Asked in an interview on the Charles de Gaulle aircraft carrier whether he was offended by Mr Trump’s tweets, Mr Macron talked at length about the long military alliance between the two countries, from America’s War of Independence onwards.
“At every moment of our history, we were allies, so between allies, respect is due,” Mr Macron told TF1 television.
“I don’t think the French expect me to respond to tweets but to continue this important history.”
When pressed, Mr Macron dismissed Mr Trump’s comments as an attempt to play to a domestic audience, in the wake of his losses in mid-terms elections.
“I think he’s playing politics, and I let him play American politics,” he said.
“To be honest, I don’t do diplomacy or politics through tweets.”
But asked whether there was a deeper misunderstanding between the two countries after Mr Macron’s comments about a European army infuriated Mr Trump, the French President said being a US ally did not mean being subservient.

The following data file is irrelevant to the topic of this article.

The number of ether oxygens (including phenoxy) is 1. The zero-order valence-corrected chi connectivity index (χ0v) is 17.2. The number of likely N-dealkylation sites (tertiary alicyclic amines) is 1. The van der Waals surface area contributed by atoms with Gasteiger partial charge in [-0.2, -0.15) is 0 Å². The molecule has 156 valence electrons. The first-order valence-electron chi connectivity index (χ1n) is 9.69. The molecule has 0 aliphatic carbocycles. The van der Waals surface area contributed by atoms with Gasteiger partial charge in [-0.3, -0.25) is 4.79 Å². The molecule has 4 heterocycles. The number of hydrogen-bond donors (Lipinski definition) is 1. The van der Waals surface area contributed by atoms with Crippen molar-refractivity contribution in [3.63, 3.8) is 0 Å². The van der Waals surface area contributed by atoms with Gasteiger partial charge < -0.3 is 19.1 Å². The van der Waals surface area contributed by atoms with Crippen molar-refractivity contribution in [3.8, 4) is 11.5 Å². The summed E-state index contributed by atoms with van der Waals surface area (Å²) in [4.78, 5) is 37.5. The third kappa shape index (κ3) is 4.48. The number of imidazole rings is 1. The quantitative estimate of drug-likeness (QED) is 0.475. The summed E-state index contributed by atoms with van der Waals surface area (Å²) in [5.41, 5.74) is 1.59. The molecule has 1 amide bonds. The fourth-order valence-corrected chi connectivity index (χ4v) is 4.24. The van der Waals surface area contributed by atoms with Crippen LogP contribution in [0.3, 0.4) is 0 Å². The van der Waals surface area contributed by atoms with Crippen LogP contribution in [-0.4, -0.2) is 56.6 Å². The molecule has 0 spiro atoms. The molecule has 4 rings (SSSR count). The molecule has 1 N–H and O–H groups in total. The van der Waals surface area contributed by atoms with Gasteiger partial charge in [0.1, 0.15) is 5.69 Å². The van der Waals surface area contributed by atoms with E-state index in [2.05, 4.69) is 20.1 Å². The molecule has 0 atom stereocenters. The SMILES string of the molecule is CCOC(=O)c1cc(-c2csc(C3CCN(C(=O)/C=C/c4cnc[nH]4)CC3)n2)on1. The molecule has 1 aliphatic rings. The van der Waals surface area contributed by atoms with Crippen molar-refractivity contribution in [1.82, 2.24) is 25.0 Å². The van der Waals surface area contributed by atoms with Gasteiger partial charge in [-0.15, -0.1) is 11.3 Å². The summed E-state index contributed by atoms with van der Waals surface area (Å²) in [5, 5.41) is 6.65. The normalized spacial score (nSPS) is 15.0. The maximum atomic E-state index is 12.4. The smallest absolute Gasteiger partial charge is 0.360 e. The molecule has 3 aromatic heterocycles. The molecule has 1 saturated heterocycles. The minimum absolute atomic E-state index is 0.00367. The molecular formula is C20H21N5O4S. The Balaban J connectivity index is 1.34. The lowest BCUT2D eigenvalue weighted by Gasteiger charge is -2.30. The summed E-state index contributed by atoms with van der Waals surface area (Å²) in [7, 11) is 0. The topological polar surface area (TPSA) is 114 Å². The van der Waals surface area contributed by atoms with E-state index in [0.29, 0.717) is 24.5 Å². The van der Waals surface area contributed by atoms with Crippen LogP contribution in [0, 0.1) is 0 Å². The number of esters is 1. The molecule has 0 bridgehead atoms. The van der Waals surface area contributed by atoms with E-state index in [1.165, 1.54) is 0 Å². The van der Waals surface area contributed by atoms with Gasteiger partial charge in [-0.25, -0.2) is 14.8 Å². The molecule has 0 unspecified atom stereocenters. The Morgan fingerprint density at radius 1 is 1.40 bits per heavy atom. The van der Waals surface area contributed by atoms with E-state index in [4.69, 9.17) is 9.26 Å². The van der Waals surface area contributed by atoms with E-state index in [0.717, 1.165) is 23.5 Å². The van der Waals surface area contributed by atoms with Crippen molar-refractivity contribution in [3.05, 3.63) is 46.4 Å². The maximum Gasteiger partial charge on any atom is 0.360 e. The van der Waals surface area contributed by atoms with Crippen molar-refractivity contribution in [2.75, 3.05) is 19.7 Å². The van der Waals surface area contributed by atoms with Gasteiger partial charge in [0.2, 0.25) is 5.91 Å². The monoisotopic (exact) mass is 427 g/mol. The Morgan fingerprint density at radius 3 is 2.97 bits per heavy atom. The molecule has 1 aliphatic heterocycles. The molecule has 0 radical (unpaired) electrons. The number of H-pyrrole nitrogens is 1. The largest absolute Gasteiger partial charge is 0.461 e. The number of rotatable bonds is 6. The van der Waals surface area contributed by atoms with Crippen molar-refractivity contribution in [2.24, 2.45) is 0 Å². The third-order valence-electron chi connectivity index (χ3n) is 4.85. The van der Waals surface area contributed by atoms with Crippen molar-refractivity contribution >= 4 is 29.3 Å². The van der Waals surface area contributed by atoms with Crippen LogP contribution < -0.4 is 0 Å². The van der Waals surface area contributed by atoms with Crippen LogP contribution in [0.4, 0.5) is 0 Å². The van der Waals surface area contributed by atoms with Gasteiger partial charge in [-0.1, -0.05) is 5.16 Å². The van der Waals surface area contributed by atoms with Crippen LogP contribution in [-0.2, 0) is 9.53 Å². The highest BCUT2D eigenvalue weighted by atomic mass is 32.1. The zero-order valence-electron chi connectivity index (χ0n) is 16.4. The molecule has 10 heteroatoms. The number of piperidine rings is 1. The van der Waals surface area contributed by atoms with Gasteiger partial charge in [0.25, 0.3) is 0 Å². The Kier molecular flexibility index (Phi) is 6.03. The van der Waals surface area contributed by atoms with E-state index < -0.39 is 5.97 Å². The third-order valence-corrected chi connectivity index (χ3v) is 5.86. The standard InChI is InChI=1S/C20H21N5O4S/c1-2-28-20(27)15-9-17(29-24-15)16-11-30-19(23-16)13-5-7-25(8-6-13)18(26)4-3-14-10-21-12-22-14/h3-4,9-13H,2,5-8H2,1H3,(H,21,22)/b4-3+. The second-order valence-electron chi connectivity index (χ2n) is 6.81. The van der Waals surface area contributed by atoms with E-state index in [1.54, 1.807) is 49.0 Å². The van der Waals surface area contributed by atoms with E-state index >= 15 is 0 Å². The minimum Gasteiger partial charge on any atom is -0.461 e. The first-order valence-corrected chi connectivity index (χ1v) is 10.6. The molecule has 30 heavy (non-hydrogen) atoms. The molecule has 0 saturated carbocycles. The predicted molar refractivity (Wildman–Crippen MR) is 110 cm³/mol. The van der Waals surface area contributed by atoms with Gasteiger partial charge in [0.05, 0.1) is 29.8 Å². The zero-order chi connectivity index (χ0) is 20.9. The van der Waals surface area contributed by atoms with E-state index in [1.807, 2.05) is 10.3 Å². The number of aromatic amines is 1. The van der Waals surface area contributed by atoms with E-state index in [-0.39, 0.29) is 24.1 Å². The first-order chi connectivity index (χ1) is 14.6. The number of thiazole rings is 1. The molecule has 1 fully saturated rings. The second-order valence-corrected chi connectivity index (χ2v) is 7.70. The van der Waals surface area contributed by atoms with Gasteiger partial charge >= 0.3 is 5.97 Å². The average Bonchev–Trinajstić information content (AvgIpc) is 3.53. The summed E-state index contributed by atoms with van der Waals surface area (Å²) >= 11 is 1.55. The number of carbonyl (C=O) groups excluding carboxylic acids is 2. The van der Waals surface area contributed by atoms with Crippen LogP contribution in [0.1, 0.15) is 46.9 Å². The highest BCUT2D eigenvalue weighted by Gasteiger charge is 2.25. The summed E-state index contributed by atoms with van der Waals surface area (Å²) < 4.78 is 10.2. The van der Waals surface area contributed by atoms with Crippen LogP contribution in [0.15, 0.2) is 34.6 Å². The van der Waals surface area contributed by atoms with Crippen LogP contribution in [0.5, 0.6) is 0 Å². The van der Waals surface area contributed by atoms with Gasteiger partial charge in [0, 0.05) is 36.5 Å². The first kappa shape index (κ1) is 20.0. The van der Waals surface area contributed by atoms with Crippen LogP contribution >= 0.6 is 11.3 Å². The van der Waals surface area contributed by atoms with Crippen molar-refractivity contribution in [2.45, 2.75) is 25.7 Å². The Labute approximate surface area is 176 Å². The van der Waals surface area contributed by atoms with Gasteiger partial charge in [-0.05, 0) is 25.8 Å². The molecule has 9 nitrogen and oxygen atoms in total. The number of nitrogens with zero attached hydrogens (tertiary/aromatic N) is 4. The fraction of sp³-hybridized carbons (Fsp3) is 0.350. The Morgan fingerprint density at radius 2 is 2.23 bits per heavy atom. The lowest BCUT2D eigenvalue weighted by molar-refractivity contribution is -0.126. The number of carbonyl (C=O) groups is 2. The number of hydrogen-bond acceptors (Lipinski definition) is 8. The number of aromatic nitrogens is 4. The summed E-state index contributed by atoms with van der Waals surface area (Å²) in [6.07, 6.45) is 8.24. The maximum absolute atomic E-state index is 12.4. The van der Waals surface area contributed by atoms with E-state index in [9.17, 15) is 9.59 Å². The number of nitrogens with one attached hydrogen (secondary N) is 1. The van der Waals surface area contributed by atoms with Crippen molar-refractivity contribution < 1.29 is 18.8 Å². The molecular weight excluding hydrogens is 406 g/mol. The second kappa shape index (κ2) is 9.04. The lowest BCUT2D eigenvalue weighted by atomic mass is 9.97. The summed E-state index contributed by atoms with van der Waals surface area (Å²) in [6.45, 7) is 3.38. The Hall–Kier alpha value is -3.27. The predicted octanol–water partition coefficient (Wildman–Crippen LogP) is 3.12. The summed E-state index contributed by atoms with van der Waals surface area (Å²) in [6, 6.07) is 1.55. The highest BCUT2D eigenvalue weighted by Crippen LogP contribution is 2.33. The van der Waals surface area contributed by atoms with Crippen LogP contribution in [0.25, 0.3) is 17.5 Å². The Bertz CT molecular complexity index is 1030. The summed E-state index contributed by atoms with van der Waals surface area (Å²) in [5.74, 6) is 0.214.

“The United States are our historic ally and will continue to be,” Mr Macron said.
“It’s the ally with which we take all the risks, with which we carry out the most complicated operations.
“But being an ally doesn’t mean being a vassal state.”
The public dispute was in sharp contrast with the friendly tone that had been a hallmark of the relationship between the ex-banker and the former real estate developer since Mr Macron was elected in 2017.
After being invited to Paris to attend the Bastille Day military parade in July last year and receiving Mr Macron and his wife for a state visit in Washington in January, Mr Trump had praised Mr Macron as a “great guy” and “a friend of mine”.
But things have since turned sour and the two have disagreed on many international issues, including the Paris climate accord, the Iran nuclear deal and Mr Trump’s decision to slap tariffs on European metals exports.
Although Mr Macron’s response was restrained on Wednesday, his spokesman showed Mr Trump’s criticism had struck a chord.
When asked earlier about Mr Trump’s tweets, French Government spokesman Benjamin Griveaux said they were posted on the day France was mourning the anniversary of militant attacks in Paris.
“Yesterday was November 13, we were marking the murder of 130 of our people,” Mr Griveaux said.
“So I’ll reply in English: ‘common decency’ would have been appropriate.”
Archaeologists believe they have uncovered the first tangible remains of the lost city of Tenea, an ancient Greek city thought to have been founded by captives from the Trojan War after the sacking of Troy.